Mario: "When walking up and down the stairs, make sure that you don't step on the hem of the kimono. If you do step on it, you risk tripping and falling. Also, be sure to use your right hand to slight pull up on the kimono lightly when walking up and down to avoid stepping on the hem.”


How to Sit

Maggie: "Whew! I'm tired."
Mario: "That's no good! After going through all the trouble of putting on a kimono and wearing it properly, you will mess it up sitting that way. You have to sit closer to the edge of the seat. Otherwise, you will rub the obi belt against the back of the seat and cause some damage. “


How to Raise Your Hand

Maggie: "Uh, excuse me. You have 10 yen I can borrow?”

Mario: "No, no, no! When you are wearing a kimono, you are only supposed to show your hand up to the wrist and no further. It's bad manners and improper form to show your bare arm. Take your other hand and slightly pinch the end of the sleeve around the wrist that you wish to raise. This will prevent the sleeve from sliding back and showing your bare arm. This is the proper manner for raising your hand.”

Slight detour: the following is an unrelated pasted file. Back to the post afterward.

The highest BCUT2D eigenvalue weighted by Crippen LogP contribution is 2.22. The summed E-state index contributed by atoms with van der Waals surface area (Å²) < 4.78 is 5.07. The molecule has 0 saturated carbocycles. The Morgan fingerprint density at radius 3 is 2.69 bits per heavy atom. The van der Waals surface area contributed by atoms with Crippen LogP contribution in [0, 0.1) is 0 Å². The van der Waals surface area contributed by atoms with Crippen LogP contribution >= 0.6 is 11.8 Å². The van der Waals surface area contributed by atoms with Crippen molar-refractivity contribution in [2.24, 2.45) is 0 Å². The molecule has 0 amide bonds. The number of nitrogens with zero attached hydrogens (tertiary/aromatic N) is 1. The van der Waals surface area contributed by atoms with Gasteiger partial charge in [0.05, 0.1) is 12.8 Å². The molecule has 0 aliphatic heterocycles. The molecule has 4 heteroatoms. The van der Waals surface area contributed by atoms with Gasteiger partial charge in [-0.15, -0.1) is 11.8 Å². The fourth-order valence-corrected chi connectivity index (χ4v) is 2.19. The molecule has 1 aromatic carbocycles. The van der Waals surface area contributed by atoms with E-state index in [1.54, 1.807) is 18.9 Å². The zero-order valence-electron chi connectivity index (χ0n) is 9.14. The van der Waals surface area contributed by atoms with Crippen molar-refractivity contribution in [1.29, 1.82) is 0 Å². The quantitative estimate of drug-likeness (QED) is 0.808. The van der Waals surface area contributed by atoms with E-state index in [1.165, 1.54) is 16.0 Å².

How to Pick Up Things

Maggie: "Ah…"

Mario: "Stop! Bending over at the waist is one way to mess up the clean line of your kimono. Furthermore, if you don't become accustomed to wearing a kimono, it might be easy to fall and hurt yourself. If you need to pick something up, stand next to the item with one foot. Then, take a half step with the other foot and lower yourself down vertically by bending at the knees. Once you are low enough, gracefully pick up the item. Take care when you outstretch your arm to pick the item up. If you are wearing a long-sleeved kimono, you don't want to let the sleeve touch the ground since it would become soiled. So, please pay close attention when reaching for something where the sleeves might get dirty.”


How to get into a Car